Ferrari Marketing Head Nicola Boari Talks the 488 Pista, and How the Carmaker Names Its Supercars

An in-depth chat with Maranello's head of product marketing at the Geneva Motor Show.

Ferrari really doesn't need to show up at auto shows anymore. After all, the sports car company-slash-racing titan-slash-lifestyle brand can already sell as many cars as it wants to, thanks to a fanbase that far exceeds its production output—even in spite of the house-rivaling prices of its products. Nevertheless, while you won't find the brand's booth at the major shows in Los Angeles, Detroit, or New York, you certainly could find it at the 88th installment of the Geneva International Motor Show this March. The maestros of Maranello arrived in force, showing up to reveal the latest arrow in the company's supercar quiver: the 710-horsepower, track-honed-but-street-legal Ferrari 488 Pista

Derived from the 488 GTB but boasting race-bred technology culled from the 488 Challenge, the Pista—which translates, quite literally, to "track" in Enzo Ferrari's native tongue—is the latest in a line of even sportier versions of the company's mid-engined, V-8-powered super sports cars, heir to the same throne as the 458 Speciale, the F430 Scuderia, and the 360 Challenge Stradale. That 710-hp output makes the 3.9-liter V-8 the most potent eight-cylinder motor ever slotted into a Ferrari road car; in addition, there's 17 percent less inertia than the already-free-revving engine found in the regular 488 models. All that power heads to the rear wheels through a faster-shifting seven-speed dual-clutch gearbox, while the sixth generation of the company's Side Slip Control technology helps dole out that power precisely enough to make noobs look like Alonsos.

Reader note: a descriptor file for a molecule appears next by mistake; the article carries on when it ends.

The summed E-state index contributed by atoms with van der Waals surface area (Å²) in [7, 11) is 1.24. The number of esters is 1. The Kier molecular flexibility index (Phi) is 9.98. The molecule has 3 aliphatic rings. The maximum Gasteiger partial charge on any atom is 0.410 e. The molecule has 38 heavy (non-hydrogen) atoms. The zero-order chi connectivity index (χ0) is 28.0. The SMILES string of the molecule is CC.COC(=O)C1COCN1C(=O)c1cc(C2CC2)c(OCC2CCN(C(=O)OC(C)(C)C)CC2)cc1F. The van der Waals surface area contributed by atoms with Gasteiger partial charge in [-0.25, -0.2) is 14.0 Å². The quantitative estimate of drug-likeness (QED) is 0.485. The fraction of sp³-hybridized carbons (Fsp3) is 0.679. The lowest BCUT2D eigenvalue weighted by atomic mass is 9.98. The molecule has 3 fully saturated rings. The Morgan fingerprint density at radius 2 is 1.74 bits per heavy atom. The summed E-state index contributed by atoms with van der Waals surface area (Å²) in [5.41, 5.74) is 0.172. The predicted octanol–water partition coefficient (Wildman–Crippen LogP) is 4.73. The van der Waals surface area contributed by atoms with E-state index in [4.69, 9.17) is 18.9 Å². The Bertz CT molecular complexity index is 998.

But no track-happy Ferrari would be complete with engine tweaks alone. Lighter versions of many parts were tapped for Pista use—the bumpers, engine cover, and optional wheels are made from carbon fiber and the battery is a lithium-ion unit, while the rear window is made of Lexan—helping to bring the car down to about 3,047 pounds, nearly 200 pounds less weighty than the "conventional" 488 GTB. The distinctive new proboscis is a result of the so-called "S-Duct," an aerodynamic innovation which helps boost downforce on the front axle while barely compromising the drag coefficient. And the stripped-down interior's minimal ornamentation comes largely adorned in lightweight, sporty materials like carbon fiber and Alcantara. 

But that's all the sort of info you can get from a press release. So when I managed to score a few minutes to talk with Ferrari head of product marketing Nicola Boari at the Geneva show, it seemed like a better time to lead off with a question that had bugged me—and a few other Ferraristas I've heard from—for quite some time: How, exactly, does the company decide just what to name its supercars?

As it turns out, Boari was more than happy to discuss Maranello's naming conventions—as well as a bevy of other topics, from who gets to buy these extra-special F-cars to what the hardest part of his job is. Which you'd know by now if you'd already seen the video, so quit reading this and go watch the thing already.